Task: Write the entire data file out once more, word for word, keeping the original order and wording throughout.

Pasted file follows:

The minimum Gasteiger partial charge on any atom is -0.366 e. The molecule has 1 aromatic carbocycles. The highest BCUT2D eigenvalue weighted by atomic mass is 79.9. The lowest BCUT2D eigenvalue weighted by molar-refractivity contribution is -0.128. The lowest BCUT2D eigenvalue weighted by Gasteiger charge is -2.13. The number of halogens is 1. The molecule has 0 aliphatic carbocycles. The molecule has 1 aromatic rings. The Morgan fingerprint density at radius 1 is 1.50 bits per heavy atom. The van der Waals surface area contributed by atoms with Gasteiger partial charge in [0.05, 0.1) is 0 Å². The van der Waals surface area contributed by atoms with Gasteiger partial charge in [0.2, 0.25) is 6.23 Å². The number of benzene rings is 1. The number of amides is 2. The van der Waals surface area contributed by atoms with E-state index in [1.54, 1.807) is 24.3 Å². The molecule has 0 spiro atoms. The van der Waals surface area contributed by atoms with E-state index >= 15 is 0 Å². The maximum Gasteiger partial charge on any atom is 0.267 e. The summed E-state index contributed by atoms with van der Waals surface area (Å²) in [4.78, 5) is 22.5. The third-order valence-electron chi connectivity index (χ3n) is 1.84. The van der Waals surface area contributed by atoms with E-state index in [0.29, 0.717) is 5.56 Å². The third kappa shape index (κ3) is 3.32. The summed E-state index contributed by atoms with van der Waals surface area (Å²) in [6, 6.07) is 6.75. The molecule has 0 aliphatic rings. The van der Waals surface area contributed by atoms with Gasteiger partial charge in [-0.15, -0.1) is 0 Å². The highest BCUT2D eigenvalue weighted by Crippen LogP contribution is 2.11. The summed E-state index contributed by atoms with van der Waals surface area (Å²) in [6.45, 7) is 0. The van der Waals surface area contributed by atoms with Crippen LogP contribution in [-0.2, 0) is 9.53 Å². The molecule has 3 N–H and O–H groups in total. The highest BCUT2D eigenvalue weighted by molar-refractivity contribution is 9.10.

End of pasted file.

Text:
The minimum Gasteiger partial charge on any atom is -0.366 e. The molecule has 1 aromatic carbocycles. The highest BCUT2D eigenvalue weighted by atomic mass is 79.9. The lowest BCUT2D eigenvalue weighted by molar-refractivity contribution is -0.128. The lowest BCUT2D eigenvalue weighted by Gasteiger charge is -2.13. The number of halogens is 1. The molecule has 0 aliphatic carbocycles. The molecule has 1 aromatic rings. The Morgan fingerprint density at radius 1 is 1.50 bits per heavy atom. The van der Waals surface area contributed by atoms with Gasteiger partial charge in [0.05, 0.1) is 0 Å². The van der Waals surface area contributed by atoms with Gasteiger partial charge in [0.2, 0.25) is 6.23 Å². The number of benzene rings is 1. The number of amides is 2. The van der Waals surface area contributed by atoms with E-state index in [1.54, 1.807) is 24.3 Å². The molecule has 0 spiro atoms. The van der Waals surface area contributed by atoms with E-state index >= 15 is 0 Å². The maximum Gasteiger partial charge on any atom is 0.267 e. The summed E-state index contributed by atoms with van der Waals surface area (Å²) in [4.78, 5) is 22.5. The third-order valence-electron chi connectivity index (χ3n) is 1.84. The van der Waals surface area contributed by atoms with E-state index in [0.29, 0.717) is 5.56 Å². The third kappa shape index (κ3) is 3.32. The summed E-state index contributed by atoms with van der Waals surface area (Å²) in [6, 6.07) is 6.75. The molecule has 0 aliphatic rings. The van der Waals surface area contributed by atoms with Gasteiger partial charge in [-0.15, -0.1) is 0 Å². The highest BCUT2D eigenvalue weighted by Crippen LogP contribution is 2.11. The summed E-state index contributed by atoms with van der Waals surface area (Å²) in [6.45, 7) is 0. The van der Waals surface area contributed by atoms with Crippen LogP contribution in [-0.2, 0) is 9.53 Å². The molecule has 3 N–H and O–H groups in total. The highest BCUT2D eigenvalue weighted by molar-refractivity contribution is 9.10.